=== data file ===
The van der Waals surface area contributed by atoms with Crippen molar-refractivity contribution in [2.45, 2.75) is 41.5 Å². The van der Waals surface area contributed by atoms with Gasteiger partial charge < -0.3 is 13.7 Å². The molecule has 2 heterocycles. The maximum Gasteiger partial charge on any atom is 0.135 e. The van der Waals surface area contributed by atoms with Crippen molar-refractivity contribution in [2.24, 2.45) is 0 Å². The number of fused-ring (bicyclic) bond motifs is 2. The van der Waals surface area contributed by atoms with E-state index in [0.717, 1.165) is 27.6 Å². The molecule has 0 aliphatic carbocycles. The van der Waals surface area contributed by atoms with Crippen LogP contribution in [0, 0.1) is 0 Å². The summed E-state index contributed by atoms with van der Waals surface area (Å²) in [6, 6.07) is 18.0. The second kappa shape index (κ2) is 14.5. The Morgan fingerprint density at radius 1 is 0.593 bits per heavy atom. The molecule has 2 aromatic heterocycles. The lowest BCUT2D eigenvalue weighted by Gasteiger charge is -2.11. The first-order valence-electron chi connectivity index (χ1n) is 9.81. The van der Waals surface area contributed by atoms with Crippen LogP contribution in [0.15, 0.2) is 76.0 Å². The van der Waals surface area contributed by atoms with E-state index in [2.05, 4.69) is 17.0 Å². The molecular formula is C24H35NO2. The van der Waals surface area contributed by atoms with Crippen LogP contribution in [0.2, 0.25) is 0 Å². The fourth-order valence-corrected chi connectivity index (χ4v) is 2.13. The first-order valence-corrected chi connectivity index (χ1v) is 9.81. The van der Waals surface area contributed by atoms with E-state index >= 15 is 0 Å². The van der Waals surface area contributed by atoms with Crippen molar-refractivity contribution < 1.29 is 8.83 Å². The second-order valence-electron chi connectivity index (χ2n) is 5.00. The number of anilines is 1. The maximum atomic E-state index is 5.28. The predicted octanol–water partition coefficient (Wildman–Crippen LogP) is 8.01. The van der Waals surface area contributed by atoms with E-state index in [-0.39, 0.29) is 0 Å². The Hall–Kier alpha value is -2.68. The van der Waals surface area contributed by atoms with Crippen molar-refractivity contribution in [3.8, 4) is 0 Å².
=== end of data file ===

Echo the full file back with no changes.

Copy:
The van der Waals surface area contributed by atoms with Crippen molar-refractivity contribution in [2.45, 2.75) is 41.5 Å². The van der Waals surface area contributed by atoms with Gasteiger partial charge < -0.3 is 13.7 Å². The molecule has 2 heterocycles. The maximum Gasteiger partial charge on any atom is 0.135 e. The van der Waals surface area contributed by atoms with Crippen molar-refractivity contribution in [2.24, 2.45) is 0 Å². The number of fused-ring (bicyclic) bond motifs is 2. The van der Waals surface area contributed by atoms with E-state index in [0.717, 1.165) is 27.6 Å². The molecule has 0 aliphatic carbocycles. The van der Waals surface area contributed by atoms with Crippen LogP contribution in [0, 0.1) is 0 Å². The summed E-state index contributed by atoms with van der Waals surface area (Å²) in [6, 6.07) is 18.0. The second kappa shape index (κ2) is 14.5. The Morgan fingerprint density at radius 1 is 0.593 bits per heavy atom. The molecule has 2 aromatic heterocycles. The lowest BCUT2D eigenvalue weighted by Gasteiger charge is -2.11. The first-order valence-electron chi connectivity index (χ1n) is 9.81. The van der Waals surface area contributed by atoms with Crippen LogP contribution in [0.15, 0.2) is 76.0 Å². The van der Waals surface area contributed by atoms with E-state index in [2.05, 4.69) is 17.0 Å². The molecular formula is C24H35NO2. The van der Waals surface area contributed by atoms with Crippen LogP contribution in [0.2, 0.25) is 0 Å². The fourth-order valence-corrected chi connectivity index (χ4v) is 2.13. The first-order valence-corrected chi connectivity index (χ1v) is 9.81. The van der Waals surface area contributed by atoms with E-state index >= 15 is 0 Å². The van der Waals surface area contributed by atoms with Crippen molar-refractivity contribution < 1.29 is 8.83 Å². The second-order valence-electron chi connectivity index (χ2n) is 5.00. The number of anilines is 1. The maximum atomic E-state index is 5.28. The predicted octanol–water partition coefficient (Wildman–Crippen LogP) is 8.01. The van der Waals surface area contributed by atoms with E-state index in [-0.39, 0.29) is 0 Å². The Hall–Kier alpha value is -2.68. The van der Waals surface area contributed by atoms with Crippen molar-refractivity contribution in [3.8, 4) is 0 Å².